Freezing Technology Basics

Thank you for visiting. We hope you find it useful and informative.

We ask that you consider these two notes of caution:

First, this section has been created for the food processor that is looking for basic information about food freezing and cryogenics. It has been written in the language we use with our customers, using terms and concepts that are universally understood by the food processing industry.

We know that our customers live in a very real world ruled by Murphy's Law, dealing everyday with practical issues and concerns, dollars and common sense. They face capital budget constraints, inadequate floor space, overtime, safety issues and personnel problems, but they aren't allowed any excuses.

Our customers are plant engineers, business owners, complex managers, entrepreneurs, maintenance supervisors, line superintendents, purchasing agents, team leaders and operation managers. They are all the people that it takes to run a processing plant and our commitment to you is that if you come to us with a freezing or cooling project, we will find away to make your world a little easier to live in.

Second, this section is called Freezing Basics because it is just that... the basics. Use this section to get ideas or become familiar with freezing processes, but we urge you not to use it to specify a piece of freezing equipment.

There are many, many variables, and exceptions to every rule. Please pick our brains! Give us a call or send us a fax or an email.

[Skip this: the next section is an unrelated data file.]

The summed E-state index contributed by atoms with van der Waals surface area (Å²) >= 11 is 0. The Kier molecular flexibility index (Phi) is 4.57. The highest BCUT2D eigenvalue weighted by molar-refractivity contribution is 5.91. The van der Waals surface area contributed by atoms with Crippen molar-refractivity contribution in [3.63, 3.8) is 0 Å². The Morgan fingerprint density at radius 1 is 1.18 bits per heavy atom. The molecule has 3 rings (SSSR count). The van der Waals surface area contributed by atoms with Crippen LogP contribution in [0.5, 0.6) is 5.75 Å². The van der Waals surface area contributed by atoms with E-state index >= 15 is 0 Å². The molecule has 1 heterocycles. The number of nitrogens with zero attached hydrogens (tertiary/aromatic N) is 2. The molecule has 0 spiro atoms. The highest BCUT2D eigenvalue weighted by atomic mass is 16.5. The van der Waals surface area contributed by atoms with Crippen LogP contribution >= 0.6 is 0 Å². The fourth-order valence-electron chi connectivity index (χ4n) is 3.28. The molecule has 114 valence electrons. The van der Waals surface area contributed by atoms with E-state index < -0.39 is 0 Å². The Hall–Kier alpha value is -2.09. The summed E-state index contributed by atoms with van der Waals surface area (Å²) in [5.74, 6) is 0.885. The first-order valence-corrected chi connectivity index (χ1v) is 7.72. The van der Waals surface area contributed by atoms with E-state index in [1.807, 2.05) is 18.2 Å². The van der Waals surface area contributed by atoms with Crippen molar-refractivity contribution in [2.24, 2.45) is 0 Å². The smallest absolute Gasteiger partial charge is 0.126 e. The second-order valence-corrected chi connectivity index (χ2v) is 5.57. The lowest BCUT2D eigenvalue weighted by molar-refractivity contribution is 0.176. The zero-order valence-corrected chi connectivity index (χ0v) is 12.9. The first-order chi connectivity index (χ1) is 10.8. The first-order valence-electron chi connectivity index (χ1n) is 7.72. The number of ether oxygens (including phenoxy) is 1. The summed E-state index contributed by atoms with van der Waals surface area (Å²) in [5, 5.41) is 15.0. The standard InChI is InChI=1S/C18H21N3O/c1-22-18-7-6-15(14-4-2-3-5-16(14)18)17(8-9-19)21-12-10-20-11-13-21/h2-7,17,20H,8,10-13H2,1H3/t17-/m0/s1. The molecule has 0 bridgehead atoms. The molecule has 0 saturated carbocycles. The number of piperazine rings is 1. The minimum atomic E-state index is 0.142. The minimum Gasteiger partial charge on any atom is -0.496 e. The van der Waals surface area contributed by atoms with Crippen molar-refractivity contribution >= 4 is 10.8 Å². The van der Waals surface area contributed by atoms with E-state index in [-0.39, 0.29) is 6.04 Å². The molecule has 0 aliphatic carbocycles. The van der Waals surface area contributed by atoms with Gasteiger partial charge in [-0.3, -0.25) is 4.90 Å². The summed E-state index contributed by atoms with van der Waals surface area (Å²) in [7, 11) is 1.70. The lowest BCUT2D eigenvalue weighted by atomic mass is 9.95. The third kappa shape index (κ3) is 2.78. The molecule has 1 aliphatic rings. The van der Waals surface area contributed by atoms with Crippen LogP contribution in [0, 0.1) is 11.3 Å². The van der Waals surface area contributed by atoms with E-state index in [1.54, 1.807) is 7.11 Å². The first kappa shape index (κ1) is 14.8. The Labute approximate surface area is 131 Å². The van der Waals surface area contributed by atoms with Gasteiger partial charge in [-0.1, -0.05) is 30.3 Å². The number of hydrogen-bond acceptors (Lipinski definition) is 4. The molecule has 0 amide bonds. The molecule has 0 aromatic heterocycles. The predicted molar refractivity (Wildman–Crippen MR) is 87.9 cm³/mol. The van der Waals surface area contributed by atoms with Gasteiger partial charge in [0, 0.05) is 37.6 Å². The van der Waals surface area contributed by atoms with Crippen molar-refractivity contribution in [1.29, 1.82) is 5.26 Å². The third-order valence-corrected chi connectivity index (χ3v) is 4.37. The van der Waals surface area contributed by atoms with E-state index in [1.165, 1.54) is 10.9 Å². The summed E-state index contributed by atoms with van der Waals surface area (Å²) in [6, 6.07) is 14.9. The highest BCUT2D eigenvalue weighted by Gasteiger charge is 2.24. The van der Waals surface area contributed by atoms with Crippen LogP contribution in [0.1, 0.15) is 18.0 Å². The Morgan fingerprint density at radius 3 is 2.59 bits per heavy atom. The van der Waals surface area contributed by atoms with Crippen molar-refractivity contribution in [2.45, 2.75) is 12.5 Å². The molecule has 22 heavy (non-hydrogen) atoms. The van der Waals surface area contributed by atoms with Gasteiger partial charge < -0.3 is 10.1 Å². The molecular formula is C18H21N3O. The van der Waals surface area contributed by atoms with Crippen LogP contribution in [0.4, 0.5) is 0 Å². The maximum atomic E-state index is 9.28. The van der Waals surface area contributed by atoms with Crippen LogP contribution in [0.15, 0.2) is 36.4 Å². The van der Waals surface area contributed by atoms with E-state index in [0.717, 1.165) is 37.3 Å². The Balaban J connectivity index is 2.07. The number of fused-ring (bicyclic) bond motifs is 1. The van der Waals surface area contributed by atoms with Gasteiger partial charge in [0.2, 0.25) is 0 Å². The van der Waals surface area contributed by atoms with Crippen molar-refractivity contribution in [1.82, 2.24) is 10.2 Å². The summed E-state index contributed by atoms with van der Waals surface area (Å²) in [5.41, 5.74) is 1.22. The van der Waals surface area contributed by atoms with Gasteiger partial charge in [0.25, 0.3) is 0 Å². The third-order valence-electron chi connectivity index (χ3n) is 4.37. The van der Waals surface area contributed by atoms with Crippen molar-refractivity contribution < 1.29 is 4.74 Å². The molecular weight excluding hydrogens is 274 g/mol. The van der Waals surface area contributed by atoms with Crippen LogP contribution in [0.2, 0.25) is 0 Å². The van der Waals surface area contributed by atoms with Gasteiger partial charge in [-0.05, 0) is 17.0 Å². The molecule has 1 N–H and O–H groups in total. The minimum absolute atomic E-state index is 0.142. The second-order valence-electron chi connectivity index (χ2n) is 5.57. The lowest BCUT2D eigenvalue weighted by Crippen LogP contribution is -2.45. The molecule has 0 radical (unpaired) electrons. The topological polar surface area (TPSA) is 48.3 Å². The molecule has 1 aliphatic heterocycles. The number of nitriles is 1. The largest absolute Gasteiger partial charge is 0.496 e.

Tell us about your product and processing requirements, and let us work with you to find the best solution. There are always several ways to get the job done, but usually only one BEST way. Whether we have a product to offer you or not, we'll give you the best advice we can. We strive to treat our customers the correct way while building lasting relationships that encourage the customer to return in the future. 

Freezing Basics:

There are many reasons why processors freeze their food products. Increasing shelf life, stabilizing the product, lengthening lines of distribution and satisfying customer convenience are just a few reasons why the frozen sections of our supermarkets continue to expand. At CES we know that when choosing a method to freeze his product, the producer must consider the economics of freezing, the impact on his processing operations, and the expectations and concerns of his customers. We are here to help you evaluate the facts so that you can find the right solution.

Food freezing can be classified in two very broad categories: Offline freezing and inline freezing.

Offline freezing refers to physically removing the food product from the production line in order to freeze it in a separate manufacturing step or location (such as a cold storage area or commercial blast freezer).

Inline freezing refers to a process that freezes products as part of the continuous manufacturing assembly line, so that products exit the assembly line frozen.

For the rest of this section, the systems we are describing are inline freezing systems.

Regardless of what you are freezing or chilling, you will need refrigeration. And refrigeration is a purchased product. Refrigeration can be mechanically produced (in which case you are buying electrical power and transforming that power into refrigeration). Alternatively, refrigeration can be purchased as a pre-cooled substance, such as liquid nitrogen (LN2) or liquid carbon dioxide (LCO2) and maintained in storage tanks. Freezing systems that use either of these refrigerants are generally referred to as being cryogenic* freezing systems.